Bill Mazeroski, the old Pittsburgh Pirates second-baseman, is generally considered (at least by my generation) to be the best pivot-man in history. But President Obama is closing fast. In addition to his well-publicized “pivot” to Asia on defense policy, we have witnessed at least a dozen pivots to the economy.

But does the public want a president who is constantly “pivoting”? To me it suggests that Obama can’t keep his focus. Get this man some Ritalin.

The latest news of a pivot to the economy comes today. The NRCC has compiled a list of 11 predecessor pivots:

“Obama Pivots to Jobs Tour at End of Scandal Filled Week” (ABC News, 5/18/13)

“Obama’s Texas Trip An Attempt To Refocus On Jobs, Economy” (Washington Times, 5/8/13)

“Obama: State Of The Union To Focus On Jobs” (USA Today, 2/8/13)

“Obama Turns To Congress For Jobs Help” (The New York Times, 6/1/12)

“Obama Turns Attention To Economy After Fundraising Pitch (Associated Press, 5/11/12)

“Fresh Off Debt-Ceiling Brawl, Dems Pivot To Talk About Jobs” (The Hill, 8/3/11)

“Obama To Focus On Jobs” (San Jose Mercury News, 1/23/11)

“Obama To Focus On Jobs, Spending In State Of The Union Speech (The Tennessean, 1/27/10)

“Hill Democrats Set To Pivot To Job Creation” (Washington Times, 1/25/10)

“Obama Pivots To Jobs As Key Theme” (Politico, 1/8/10)

“Obama Turns Focus To Job Creation” (Associated Press, 12/5/09)

What do these pivots mean? Most of them, including the latest, simply mean that Obama will talk more about the economy — in other words, he will try to change the conversation

It’s reasonable for Obama to want to change the conversation to the economy. For although the economy isn’t setting the world on fire, it’s a bright spot for the administration compared to other matters that have dominated the public discussion recently.

A Washington Post-ABC News poll recently found that 56 percent of Americans believe the economy is improving. That’s the highest number since early 2009. And it exceeds, presumably, the percentage of Americans who believe Obamacare implementation is working out well or that the administration is above reproach ethically.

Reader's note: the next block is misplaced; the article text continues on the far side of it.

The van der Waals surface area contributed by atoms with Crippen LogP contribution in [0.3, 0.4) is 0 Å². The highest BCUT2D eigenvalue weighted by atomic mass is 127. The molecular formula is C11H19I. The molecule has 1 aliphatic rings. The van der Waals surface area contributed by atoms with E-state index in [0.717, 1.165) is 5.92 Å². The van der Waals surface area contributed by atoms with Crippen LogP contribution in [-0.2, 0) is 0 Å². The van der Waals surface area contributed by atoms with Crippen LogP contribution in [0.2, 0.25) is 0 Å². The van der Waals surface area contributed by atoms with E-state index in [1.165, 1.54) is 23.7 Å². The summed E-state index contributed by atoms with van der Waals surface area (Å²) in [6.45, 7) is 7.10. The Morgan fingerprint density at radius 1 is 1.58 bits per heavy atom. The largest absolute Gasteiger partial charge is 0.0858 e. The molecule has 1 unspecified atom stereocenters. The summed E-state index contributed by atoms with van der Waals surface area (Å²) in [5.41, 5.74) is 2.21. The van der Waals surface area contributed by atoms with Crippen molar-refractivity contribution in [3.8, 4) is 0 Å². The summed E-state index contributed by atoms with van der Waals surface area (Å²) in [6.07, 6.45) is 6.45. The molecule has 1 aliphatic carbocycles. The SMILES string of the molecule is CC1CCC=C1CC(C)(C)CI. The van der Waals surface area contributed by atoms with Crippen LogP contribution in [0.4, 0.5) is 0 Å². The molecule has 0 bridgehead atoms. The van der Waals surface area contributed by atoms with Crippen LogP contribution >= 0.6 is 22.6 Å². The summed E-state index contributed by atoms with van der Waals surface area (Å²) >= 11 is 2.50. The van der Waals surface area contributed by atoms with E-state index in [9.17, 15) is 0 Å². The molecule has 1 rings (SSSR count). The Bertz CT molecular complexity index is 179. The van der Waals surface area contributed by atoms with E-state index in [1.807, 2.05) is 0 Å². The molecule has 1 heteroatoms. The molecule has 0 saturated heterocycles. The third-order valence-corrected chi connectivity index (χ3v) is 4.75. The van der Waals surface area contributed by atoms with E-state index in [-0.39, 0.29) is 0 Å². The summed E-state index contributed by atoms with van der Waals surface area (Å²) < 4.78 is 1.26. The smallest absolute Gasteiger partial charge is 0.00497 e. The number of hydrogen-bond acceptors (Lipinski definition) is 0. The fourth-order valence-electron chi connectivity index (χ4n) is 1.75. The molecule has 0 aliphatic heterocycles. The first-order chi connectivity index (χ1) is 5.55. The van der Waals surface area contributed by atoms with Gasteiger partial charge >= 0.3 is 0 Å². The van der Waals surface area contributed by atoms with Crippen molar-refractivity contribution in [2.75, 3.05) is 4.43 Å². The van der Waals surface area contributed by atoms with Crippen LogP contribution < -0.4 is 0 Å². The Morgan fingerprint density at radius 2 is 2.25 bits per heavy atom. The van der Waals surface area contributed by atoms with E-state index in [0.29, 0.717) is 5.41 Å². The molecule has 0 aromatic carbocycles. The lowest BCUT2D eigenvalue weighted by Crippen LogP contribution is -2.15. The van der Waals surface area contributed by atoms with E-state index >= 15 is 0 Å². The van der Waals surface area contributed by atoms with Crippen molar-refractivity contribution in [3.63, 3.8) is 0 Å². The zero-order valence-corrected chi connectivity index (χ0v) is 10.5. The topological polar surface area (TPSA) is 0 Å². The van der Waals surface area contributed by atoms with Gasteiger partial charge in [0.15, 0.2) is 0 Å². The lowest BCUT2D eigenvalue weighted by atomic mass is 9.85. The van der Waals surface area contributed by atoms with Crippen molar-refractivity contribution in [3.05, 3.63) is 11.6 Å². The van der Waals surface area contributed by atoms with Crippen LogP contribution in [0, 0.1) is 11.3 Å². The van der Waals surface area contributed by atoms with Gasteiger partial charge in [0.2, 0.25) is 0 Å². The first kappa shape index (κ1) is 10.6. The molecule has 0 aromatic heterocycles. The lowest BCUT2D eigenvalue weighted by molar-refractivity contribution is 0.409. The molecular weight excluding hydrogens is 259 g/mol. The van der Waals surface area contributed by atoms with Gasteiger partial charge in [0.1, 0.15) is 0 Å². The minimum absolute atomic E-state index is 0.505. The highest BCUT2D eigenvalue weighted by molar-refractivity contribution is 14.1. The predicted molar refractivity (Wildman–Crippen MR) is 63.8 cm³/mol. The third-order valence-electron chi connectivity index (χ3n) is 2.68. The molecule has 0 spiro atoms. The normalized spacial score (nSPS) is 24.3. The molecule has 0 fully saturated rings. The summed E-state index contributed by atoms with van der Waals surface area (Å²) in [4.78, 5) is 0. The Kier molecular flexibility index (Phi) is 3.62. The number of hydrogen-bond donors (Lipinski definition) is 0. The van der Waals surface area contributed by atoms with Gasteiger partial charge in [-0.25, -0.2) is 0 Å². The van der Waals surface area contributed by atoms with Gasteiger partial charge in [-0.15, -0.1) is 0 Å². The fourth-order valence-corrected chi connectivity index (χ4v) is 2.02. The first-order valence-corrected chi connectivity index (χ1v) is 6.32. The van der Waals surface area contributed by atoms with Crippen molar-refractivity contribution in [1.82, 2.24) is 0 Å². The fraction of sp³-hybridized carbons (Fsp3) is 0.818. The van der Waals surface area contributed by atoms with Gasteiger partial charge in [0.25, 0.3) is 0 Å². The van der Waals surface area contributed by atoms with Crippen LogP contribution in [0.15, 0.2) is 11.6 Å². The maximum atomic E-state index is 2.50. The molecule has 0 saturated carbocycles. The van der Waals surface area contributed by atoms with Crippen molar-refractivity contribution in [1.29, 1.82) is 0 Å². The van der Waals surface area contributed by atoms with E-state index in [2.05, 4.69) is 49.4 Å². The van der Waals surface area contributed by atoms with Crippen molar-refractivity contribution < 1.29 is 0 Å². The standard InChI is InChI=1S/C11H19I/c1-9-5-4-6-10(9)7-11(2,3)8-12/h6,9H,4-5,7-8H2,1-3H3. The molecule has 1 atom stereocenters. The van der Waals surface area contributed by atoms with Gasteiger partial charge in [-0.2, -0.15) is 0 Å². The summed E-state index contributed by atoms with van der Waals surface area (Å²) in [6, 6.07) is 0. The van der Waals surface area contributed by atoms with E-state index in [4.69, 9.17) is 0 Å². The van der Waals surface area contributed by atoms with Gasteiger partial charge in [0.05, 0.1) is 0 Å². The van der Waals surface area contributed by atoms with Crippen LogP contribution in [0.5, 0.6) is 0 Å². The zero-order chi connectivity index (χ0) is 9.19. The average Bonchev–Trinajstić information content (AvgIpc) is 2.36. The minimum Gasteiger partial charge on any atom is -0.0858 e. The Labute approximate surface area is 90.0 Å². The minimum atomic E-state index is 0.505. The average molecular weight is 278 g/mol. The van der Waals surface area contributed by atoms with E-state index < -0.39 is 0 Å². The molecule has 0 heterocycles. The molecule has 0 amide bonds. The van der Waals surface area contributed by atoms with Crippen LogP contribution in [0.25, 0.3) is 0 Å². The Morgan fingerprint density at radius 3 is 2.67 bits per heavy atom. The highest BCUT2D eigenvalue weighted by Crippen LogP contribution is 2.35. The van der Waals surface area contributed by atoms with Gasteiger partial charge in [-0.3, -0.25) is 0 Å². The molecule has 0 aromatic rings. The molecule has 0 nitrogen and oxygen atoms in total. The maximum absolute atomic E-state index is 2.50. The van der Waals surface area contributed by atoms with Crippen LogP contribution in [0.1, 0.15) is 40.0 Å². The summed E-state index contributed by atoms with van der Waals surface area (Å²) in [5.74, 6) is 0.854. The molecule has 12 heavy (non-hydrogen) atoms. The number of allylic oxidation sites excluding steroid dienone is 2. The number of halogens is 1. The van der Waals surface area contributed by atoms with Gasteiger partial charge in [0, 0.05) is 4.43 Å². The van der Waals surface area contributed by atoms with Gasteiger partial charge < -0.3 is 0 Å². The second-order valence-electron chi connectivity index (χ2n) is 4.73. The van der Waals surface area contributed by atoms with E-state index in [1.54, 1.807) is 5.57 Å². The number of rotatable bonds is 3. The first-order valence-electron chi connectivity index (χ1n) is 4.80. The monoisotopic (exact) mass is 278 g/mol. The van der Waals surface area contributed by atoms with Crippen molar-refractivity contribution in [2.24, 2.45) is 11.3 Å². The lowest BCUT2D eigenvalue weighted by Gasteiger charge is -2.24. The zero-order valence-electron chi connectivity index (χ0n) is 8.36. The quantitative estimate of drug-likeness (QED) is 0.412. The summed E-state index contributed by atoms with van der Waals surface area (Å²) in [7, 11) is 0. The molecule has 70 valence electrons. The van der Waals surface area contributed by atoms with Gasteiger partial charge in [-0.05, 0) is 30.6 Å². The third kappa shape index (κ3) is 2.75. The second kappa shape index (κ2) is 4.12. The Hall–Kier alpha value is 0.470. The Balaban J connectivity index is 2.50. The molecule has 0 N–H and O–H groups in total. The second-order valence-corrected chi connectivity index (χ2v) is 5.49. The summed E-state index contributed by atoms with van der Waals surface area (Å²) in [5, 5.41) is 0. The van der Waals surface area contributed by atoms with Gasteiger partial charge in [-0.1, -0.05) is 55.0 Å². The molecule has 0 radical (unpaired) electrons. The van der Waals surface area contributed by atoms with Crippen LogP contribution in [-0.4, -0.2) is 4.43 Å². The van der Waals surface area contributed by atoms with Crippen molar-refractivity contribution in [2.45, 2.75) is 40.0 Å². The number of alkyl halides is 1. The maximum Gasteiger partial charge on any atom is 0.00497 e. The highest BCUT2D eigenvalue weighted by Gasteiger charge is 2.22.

Talking about the economy also enables Obama to play offense against Republicans in ways he cannot do on other major issues. Obama has his theory on the economy; the Republicans have theirs. Obama typically has fared well politically when the two theories have clashed.

Republicans can’t successfully be demonized for pointing to various administration scandals or for pointing to problems in the implementation of the perennially unpopular Obamacare. But they can be, and have been, successfully demonized for some of their key economic positions.

Look, then, for Obama to cast his economic message in populist terms. As the Washington Post points out, he will give the first speech in this latest “pivot” at Knox College in Illinois, where in 2005, as a Senator, he attacked Republicans for being Social Darwinists. The White House has posted video of that speech on its website.

I doubt that the Republicans have much to fear from the president’s pivot. The economy is the economy; it gets no better or worse by being discussed. And the Republican positions on the economy don’t focus right now on tax rates for the well-to-do, but rather mostly on the budget and the debt. Here, Republicans are on decent political footing, especially since the sequester hasn’t produced the horrors that Obama predicted.

But if Obama feels the need to be out-and-about talking about something (as surely he does), he’s smart to talk about the economy.